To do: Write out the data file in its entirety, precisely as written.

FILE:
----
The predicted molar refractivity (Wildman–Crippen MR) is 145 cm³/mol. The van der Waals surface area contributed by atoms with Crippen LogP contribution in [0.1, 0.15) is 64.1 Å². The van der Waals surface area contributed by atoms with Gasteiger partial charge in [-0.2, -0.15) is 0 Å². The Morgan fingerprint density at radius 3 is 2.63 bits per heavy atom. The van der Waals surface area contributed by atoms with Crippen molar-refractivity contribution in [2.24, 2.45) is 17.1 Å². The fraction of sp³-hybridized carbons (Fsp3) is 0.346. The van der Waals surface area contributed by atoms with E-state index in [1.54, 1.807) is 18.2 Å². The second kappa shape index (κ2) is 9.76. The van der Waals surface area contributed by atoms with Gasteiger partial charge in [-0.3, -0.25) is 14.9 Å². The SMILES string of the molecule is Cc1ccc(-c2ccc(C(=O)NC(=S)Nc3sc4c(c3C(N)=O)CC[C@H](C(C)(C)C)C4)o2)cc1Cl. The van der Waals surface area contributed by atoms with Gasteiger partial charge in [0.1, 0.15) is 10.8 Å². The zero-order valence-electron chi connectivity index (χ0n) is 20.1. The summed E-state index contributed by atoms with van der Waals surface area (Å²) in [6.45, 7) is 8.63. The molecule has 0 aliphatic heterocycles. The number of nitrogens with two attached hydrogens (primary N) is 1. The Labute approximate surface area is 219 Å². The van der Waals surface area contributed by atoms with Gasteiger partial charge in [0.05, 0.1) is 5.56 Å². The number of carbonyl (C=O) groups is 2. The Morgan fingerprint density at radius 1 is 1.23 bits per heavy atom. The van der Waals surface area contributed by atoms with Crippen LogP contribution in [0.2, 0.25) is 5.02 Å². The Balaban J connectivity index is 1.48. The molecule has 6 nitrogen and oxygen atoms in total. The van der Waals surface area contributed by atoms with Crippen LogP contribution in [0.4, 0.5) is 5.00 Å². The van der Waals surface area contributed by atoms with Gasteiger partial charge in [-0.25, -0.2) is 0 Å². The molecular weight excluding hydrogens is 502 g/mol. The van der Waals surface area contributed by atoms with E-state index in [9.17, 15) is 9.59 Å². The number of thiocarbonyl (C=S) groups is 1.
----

The predicted molar refractivity (Wildman–Crippen MR) is 145 cm³/mol. The van der Waals surface area contributed by atoms with Crippen LogP contribution in [0.1, 0.15) is 64.1 Å². The van der Waals surface area contributed by atoms with Gasteiger partial charge in [-0.2, -0.15) is 0 Å². The Morgan fingerprint density at radius 3 is 2.63 bits per heavy atom. The van der Waals surface area contributed by atoms with Crippen molar-refractivity contribution in [2.24, 2.45) is 17.1 Å². The fraction of sp³-hybridized carbons (Fsp3) is 0.346. The van der Waals surface area contributed by atoms with E-state index in [1.54, 1.807) is 18.2 Å². The second kappa shape index (κ2) is 9.76. The van der Waals surface area contributed by atoms with Gasteiger partial charge in [-0.3, -0.25) is 14.9 Å². The SMILES string of the molecule is Cc1ccc(-c2ccc(C(=O)NC(=S)Nc3sc4c(c3C(N)=O)CC[C@H](C(C)(C)C)C4)o2)cc1Cl. The van der Waals surface area contributed by atoms with Gasteiger partial charge in [0.1, 0.15) is 10.8 Å². The zero-order valence-electron chi connectivity index (χ0n) is 20.1. The summed E-state index contributed by atoms with van der Waals surface area (Å²) in [6.45, 7) is 8.63. The molecule has 0 aliphatic heterocycles. The number of nitrogens with two attached hydrogens (primary N) is 1. The Labute approximate surface area is 219 Å². The van der Waals surface area contributed by atoms with Gasteiger partial charge in [0.05, 0.1) is 5.56 Å². The number of carbonyl (C=O) groups is 2. The Morgan fingerprint density at radius 1 is 1.23 bits per heavy atom. The van der Waals surface area contributed by atoms with Crippen LogP contribution in [0.2, 0.25) is 5.02 Å². The Balaban J connectivity index is 1.48. The molecule has 6 nitrogen and oxygen atoms in total. The van der Waals surface area contributed by atoms with Crippen LogP contribution in [0.4, 0.5) is 5.00 Å². The van der Waals surface area contributed by atoms with Gasteiger partial charge in [-0.25, -0.2) is 0 Å². The molecular weight excluding hydrogens is 502 g/mol. The van der Waals surface area contributed by atoms with E-state index in [9.17, 15) is 9.59 Å². The number of thiocarbonyl (C=S) groups is 1.